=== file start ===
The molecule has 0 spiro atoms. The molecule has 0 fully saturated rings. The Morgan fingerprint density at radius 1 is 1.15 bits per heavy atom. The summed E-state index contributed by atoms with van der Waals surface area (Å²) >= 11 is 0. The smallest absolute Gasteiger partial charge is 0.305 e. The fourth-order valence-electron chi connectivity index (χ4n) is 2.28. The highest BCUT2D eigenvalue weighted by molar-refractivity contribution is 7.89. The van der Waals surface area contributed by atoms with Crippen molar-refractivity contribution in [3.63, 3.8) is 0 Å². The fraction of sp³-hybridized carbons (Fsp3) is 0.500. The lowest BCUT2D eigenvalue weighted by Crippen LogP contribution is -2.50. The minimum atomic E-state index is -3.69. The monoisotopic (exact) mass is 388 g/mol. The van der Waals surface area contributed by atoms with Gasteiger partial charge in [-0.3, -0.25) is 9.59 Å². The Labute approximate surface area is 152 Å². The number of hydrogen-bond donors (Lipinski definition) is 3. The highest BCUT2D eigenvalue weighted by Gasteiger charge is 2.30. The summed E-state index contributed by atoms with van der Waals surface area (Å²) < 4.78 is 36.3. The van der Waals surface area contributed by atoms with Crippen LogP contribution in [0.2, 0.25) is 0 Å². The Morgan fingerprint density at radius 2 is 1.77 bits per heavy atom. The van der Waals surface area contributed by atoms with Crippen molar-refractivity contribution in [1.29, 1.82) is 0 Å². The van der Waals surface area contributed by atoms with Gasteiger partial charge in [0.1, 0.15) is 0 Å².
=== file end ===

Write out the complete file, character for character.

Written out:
The molecule has 0 spiro atoms. The molecule has 0 fully saturated rings. The Morgan fingerprint density at radius 1 is 1.15 bits per heavy atom. The summed E-state index contributed by atoms with van der Waals surface area (Å²) >= 11 is 0. The smallest absolute Gasteiger partial charge is 0.305 e. The fourth-order valence-electron chi connectivity index (χ4n) is 2.28. The highest BCUT2D eigenvalue weighted by molar-refractivity contribution is 7.89. The van der Waals surface area contributed by atoms with Crippen molar-refractivity contribution in [3.63, 3.8) is 0 Å². The fraction of sp³-hybridized carbons (Fsp3) is 0.500. The lowest BCUT2D eigenvalue weighted by Crippen LogP contribution is -2.50. The minimum atomic E-state index is -3.69. The monoisotopic (exact) mass is 388 g/mol. The van der Waals surface area contributed by atoms with Gasteiger partial charge in [-0.3, -0.25) is 9.59 Å². The Labute approximate surface area is 152 Å². The number of hydrogen-bond donors (Lipinski definition) is 3. The highest BCUT2D eigenvalue weighted by Gasteiger charge is 2.30. The summed E-state index contributed by atoms with van der Waals surface area (Å²) < 4.78 is 36.3. The van der Waals surface area contributed by atoms with Crippen LogP contribution in [0.2, 0.25) is 0 Å². The Morgan fingerprint density at radius 2 is 1.77 bits per heavy atom. The van der Waals surface area contributed by atoms with Crippen molar-refractivity contribution in [1.29, 1.82) is 0 Å². The van der Waals surface area contributed by atoms with Gasteiger partial charge in [0.1, 0.15) is 0 Å².